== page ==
im not sure whats causing the underlying issue, but this will work for now

void settle(){
float delta = fabs(target_angle-motor.shaft_angle);
//Serial.println(delta);
if (delta < 0.05){
motor.PID_velocity.I = 0;//0
}
else {
motor.PID_velocity.I = 20;//0
}
}

I have another issue…lol

when i run the open loop angle control… the resistance around the setpoint is very smooth, meaning that if i move the motor manually, the resistance is spring like.

when i do the same with the closed loop angle control, there is a slight vibration for the first couple degrees.

any ideas what is causing this?

openloop angle mode, by definition, doesn’t know that you have turned the motor or by how much. It is just magnets / electromagnets trying to align. If you turn it far enough it’ll happily align to the next matching pole. It is going to feel smooth and springy.

Closed loop knows that you are moving the motor - the angle error goes through your Angle PID and cascades to you velocity PID and out pops the voltage.

I’d spend some time running in velocity mode tuning your velocity PID, once that is done angle PID is easy.

To tune velocity, start with something like a target of 10 rad/s and P=0, I=0 and increase PID.P term until speed reaches about 6 rad/s (at about 8 rad/s it’ll start to oscillate). Then increase PID.I to take up the slack. Even a small I term (e.g. 1) will take you to 10 rad/s but it might do it too slowly for your liking.

A lot of my motors have velocity PID settings of about P=0.3, I=5 and Tf of 0.1-0.001. I don’t bother with D. PID.I=20 seems very high.

In summary getting P as high as possible (but not vibrating) is better than having a high I term.

Also - you can try reducing the frequency you call move() to about once every 1ms. ESP32 are fast and calling it at 10K is going to be noisy. By sampling less often the velocity ((new angle - last angle) / 0.001s) has less noise, it works a bit like increasing Tf from 0.001 to 0.1. Note: you always want to call loopFOC as fast as possible.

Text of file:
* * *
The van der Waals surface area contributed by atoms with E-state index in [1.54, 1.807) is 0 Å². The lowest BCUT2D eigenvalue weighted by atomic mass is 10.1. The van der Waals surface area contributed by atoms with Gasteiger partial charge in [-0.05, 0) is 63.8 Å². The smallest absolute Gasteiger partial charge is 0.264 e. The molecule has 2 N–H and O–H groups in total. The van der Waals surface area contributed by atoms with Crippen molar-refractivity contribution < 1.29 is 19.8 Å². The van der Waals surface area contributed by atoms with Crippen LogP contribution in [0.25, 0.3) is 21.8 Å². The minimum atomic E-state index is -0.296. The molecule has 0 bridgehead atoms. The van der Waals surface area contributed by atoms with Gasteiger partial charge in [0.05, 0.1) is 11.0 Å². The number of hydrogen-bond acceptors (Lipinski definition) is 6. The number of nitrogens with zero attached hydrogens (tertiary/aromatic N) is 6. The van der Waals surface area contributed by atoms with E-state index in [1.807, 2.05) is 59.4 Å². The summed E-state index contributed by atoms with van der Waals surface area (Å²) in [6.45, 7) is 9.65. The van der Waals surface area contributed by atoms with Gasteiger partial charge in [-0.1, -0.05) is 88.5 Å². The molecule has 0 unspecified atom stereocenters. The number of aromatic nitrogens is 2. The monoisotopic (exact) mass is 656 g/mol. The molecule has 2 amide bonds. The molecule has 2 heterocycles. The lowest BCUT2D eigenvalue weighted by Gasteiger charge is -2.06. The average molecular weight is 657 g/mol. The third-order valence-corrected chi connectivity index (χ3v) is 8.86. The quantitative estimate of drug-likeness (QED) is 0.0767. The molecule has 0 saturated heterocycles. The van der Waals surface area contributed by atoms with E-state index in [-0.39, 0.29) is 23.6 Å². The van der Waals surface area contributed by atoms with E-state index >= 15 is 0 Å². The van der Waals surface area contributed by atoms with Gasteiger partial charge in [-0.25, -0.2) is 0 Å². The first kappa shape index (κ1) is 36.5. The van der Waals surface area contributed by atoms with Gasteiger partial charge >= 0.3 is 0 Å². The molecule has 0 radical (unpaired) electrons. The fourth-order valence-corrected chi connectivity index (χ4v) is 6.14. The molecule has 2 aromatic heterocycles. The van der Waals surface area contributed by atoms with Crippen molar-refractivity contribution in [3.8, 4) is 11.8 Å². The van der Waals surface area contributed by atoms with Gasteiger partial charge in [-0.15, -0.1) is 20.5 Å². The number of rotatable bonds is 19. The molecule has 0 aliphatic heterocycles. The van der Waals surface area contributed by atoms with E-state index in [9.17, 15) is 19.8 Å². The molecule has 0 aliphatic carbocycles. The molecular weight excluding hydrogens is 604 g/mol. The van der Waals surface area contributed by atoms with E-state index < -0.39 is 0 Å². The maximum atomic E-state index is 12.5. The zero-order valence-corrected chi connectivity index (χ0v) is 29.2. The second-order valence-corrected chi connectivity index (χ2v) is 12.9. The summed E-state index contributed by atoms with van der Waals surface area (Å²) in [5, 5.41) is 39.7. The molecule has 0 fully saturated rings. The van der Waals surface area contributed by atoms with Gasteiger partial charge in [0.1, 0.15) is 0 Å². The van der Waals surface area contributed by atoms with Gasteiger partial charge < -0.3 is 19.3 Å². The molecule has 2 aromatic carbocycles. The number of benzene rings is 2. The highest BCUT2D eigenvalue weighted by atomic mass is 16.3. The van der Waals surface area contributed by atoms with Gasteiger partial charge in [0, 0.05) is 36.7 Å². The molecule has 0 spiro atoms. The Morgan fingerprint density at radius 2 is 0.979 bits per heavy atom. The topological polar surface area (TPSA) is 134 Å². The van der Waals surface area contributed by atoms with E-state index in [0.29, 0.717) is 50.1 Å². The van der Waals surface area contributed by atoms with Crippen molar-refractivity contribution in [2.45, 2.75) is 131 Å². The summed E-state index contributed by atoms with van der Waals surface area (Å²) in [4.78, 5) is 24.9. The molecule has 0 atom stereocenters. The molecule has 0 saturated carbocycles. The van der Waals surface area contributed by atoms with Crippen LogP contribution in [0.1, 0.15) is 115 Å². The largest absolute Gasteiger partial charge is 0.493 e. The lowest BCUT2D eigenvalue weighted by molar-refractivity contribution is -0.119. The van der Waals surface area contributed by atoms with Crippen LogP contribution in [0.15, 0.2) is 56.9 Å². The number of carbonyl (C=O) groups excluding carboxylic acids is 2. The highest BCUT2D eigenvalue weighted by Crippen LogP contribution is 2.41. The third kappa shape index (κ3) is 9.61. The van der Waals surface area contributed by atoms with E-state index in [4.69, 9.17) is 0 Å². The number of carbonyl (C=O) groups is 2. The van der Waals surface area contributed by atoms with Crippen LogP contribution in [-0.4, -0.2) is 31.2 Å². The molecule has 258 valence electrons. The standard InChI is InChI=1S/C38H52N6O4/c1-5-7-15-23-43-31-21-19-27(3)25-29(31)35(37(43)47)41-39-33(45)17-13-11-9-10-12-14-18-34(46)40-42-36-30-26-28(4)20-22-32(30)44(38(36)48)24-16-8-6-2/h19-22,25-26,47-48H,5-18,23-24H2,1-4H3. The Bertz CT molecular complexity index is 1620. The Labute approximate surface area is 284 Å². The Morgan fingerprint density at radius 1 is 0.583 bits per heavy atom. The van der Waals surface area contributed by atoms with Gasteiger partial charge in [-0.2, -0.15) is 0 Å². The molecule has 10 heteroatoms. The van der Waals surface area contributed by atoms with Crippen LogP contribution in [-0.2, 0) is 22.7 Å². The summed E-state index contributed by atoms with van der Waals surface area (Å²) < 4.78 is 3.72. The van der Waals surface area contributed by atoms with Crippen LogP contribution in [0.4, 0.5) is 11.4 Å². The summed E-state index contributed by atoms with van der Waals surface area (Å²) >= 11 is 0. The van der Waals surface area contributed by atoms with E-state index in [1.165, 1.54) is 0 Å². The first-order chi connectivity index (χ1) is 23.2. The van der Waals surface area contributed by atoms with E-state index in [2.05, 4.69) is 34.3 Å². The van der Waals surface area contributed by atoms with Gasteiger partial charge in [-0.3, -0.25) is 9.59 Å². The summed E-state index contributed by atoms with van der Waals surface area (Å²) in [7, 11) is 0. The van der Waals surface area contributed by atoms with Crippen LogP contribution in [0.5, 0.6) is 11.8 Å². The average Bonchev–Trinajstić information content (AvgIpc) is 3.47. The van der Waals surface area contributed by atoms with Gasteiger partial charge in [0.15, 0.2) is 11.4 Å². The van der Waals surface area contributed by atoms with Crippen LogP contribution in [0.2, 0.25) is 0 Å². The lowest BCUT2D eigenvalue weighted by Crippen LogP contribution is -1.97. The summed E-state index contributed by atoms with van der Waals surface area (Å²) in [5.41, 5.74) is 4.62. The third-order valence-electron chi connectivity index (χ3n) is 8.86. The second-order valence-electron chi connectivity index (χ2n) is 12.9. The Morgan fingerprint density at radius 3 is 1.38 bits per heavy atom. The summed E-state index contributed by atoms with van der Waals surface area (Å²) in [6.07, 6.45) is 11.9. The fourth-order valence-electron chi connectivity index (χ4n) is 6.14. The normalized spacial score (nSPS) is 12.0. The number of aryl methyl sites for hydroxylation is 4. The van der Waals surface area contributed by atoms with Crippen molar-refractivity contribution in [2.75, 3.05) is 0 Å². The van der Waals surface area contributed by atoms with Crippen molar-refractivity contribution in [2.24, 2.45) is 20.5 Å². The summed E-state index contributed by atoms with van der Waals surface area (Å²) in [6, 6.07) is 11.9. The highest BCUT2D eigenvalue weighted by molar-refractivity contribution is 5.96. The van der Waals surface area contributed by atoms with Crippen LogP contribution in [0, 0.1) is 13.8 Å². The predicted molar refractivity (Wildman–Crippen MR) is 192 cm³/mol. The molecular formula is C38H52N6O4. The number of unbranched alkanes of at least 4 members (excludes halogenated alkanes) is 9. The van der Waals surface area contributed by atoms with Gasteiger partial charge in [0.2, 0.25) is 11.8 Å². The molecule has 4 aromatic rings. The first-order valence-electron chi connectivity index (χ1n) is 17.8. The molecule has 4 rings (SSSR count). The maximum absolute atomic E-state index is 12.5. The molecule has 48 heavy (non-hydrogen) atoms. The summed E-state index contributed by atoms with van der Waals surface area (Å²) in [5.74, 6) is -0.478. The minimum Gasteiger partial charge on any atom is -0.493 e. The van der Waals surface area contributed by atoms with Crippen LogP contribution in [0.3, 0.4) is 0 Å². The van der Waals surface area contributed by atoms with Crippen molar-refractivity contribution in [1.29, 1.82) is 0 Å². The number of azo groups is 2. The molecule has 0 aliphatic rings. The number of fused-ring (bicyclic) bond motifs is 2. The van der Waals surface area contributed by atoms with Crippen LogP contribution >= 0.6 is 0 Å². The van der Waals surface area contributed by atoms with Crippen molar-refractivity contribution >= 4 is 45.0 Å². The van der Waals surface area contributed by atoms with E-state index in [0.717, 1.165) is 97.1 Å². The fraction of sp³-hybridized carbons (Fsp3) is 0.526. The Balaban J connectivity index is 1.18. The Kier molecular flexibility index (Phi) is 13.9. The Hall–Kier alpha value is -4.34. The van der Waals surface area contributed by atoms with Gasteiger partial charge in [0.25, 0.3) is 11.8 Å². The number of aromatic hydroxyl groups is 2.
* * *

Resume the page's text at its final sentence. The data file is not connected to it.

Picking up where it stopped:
Thanks Owen,

I set it to 10 rad/s, with the following settings:
P = 0.1
I = 0
D = 0
Tf = 0.005
K = 20

this is my result:

and below is with the following settings:

P = 0.1
I = 0
D = 0
Tf = 0.1
K = 20

please advise

thanks,
-joe

I can’t stress enough how this can have very good results, specially since you’re having issued with noise in velocity measurements. Put motor.move() in an if and experiment calling it every 5, 10, 15, 20 cycles and let’s see if that helps.

thanks david,

no luck so far, i’m up to 1k cycles

i cant seem to eliminate the oscillation in the velocity loop unless i set Tf >1

in other news the velocity control works really well… I’m very tempted to use the existing voltage control and close the loop around that with the AS5600.

I just want to check whether you understand what I’m suggesting, something like this where you try changing 20 to values between 5 and 200

void loop() {
   motor.loopFOC();

   static long count = 0;
   count++;
   if (count % 20 ==0) {
     motor.move(target);
     // also put Serial.print or motor.monitor() here too!
   }

}

What is your serial baud rate? 115200 is a sensible default but I sometimes go x4 this

1 Like

Hey Owen,

I appreciate the help!

yup, that looks close to mine.

Just in case, here is my main loop now:

BAUDRATE: 115200

void loop() {
motor.loopFOC();

static long count = 0;
count++;
if (count % 10 ==0) {
motor.move();
// also put Serial.print or motor.monitor() here too!
motor.monitor();
motor.command(serialReceiveUserCommand());
}
}

Here are my settings:
//---------------------------------------
motor.PID_velocity.P = 0.2;
motor.PID_velocity.I = 0;
motor.PID_velocity.D = 0;
motor.voltage_limit = 6;
motor.LPF_velocity.Tf = 0.01;
motor.P_angle.P = 20;
motor.velocity_limit = 50;
//---------------------------------------
Count = 5

Count = 10

Count = 20

I’ve jus tried with those settings on a similar motor and an as5600 i2c and got some similar shakes.

Try adjusting P down a bit and moving Tf to 0.1 (smoothing=100ms)

motor.PID_velocity.P = 0.15;
motor.PID_velocity.I = 1;
motor.PID_velocity.D = 0;
motor.voltage_limit = 6;
motor.LPF_velocity.Tf = 0.1;
motor.P_angle.P = 20;

This worked for me.

Ooh and I was using a
if (count % 100 ==0) {
I’m using 168Mhz stm which isn’t quite as fast as your esp32

thanks owen:

i changed the params to match yours, and the count

Here is my plot:

the motor goes smoothly for 45 degree, slows down to a stop, and then continues to the next radian

BTW - I tend to avoid the AS5600. They can be made to work, but they are far noisier than other 14bit magnetic sensors. If you spend £15 on a as5147 you’ll see the difference but it is 4 times more expensive! I’ve only used the SPI version of the as5147 but believe there is an i2c version (AS5048?) too. I’ve used (and like) the ma730 too.

yea i used the AS5058B originally, but switched to get the cost down

I need 12 of these drivers for my project lol

Can you send me a capture of what the velocity mode plot is supposed to look like after tuning?